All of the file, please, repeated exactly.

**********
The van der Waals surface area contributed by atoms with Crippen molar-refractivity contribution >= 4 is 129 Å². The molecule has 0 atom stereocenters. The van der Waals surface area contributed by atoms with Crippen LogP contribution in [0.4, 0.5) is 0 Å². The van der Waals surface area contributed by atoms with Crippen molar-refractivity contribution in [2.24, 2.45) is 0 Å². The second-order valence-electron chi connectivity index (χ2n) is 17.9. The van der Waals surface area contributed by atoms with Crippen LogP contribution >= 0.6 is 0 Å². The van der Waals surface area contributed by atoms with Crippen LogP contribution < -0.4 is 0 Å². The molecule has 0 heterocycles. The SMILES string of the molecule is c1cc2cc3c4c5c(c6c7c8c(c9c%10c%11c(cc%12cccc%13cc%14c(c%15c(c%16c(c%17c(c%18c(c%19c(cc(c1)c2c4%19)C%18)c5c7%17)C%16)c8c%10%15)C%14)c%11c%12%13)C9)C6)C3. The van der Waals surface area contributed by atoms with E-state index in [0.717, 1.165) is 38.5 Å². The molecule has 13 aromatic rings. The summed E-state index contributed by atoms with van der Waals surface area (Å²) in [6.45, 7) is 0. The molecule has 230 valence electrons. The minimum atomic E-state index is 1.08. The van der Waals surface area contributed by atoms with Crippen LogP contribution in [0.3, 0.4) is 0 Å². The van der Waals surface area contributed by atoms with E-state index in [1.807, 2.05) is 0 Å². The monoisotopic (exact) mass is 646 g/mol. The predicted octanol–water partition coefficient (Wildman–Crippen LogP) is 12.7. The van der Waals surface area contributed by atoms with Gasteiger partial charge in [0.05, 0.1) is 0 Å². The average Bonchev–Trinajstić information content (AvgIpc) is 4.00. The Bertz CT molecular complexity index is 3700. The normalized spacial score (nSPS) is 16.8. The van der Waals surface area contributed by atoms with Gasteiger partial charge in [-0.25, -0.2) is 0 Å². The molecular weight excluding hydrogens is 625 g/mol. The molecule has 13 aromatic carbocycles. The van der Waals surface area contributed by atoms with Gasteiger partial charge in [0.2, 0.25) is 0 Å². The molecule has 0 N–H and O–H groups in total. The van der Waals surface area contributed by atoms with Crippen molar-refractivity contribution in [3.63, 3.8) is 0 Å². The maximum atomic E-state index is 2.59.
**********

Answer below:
The van der Waals surface area contributed by atoms with Crippen molar-refractivity contribution >= 4 is 129 Å². The molecule has 0 atom stereocenters. The van der Waals surface area contributed by atoms with Crippen LogP contribution in [0.4, 0.5) is 0 Å². The van der Waals surface area contributed by atoms with Crippen molar-refractivity contribution in [2.24, 2.45) is 0 Å². The second-order valence-electron chi connectivity index (χ2n) is 17.9. The van der Waals surface area contributed by atoms with Crippen LogP contribution >= 0.6 is 0 Å². The van der Waals surface area contributed by atoms with Crippen LogP contribution < -0.4 is 0 Å². The molecule has 0 heterocycles. The SMILES string of the molecule is c1cc2cc3c4c5c(c6c7c8c(c9c%10c%11c(cc%12cccc%13cc%14c(c%15c(c%16c(c%17c(c%18c(c%19c(cc(c1)c2c4%19)C%18)c5c7%17)C%16)c8c%10%15)C%14)c%11c%12%13)C9)C6)C3. The van der Waals surface area contributed by atoms with E-state index in [0.717, 1.165) is 38.5 Å². The molecule has 13 aromatic rings. The summed E-state index contributed by atoms with van der Waals surface area (Å²) in [6.45, 7) is 0. The molecule has 230 valence electrons. The minimum atomic E-state index is 1.08. The van der Waals surface area contributed by atoms with Crippen LogP contribution in [0.3, 0.4) is 0 Å². The van der Waals surface area contributed by atoms with E-state index in [1.807, 2.05) is 0 Å². The monoisotopic (exact) mass is 646 g/mol. The predicted octanol–water partition coefficient (Wildman–Crippen LogP) is 12.7. The van der Waals surface area contributed by atoms with Gasteiger partial charge in [0.05, 0.1) is 0 Å². The average Bonchev–Trinajstić information content (AvgIpc) is 4.00. The Bertz CT molecular complexity index is 3700. The normalized spacial score (nSPS) is 16.8. The van der Waals surface area contributed by atoms with Gasteiger partial charge in [-0.25, -0.2) is 0 Å². The molecular weight excluding hydrogens is 625 g/mol. The molecule has 13 aromatic carbocycles. The van der Waals surface area contributed by atoms with Gasteiger partial charge in [0.2, 0.25) is 0 Å². The molecule has 0 N–H and O–H groups in total. The van der Waals surface area contributed by atoms with Crippen molar-refractivity contribution in [3.63, 3.8) is 0 Å². The maximum atomic E-state index is 2.59.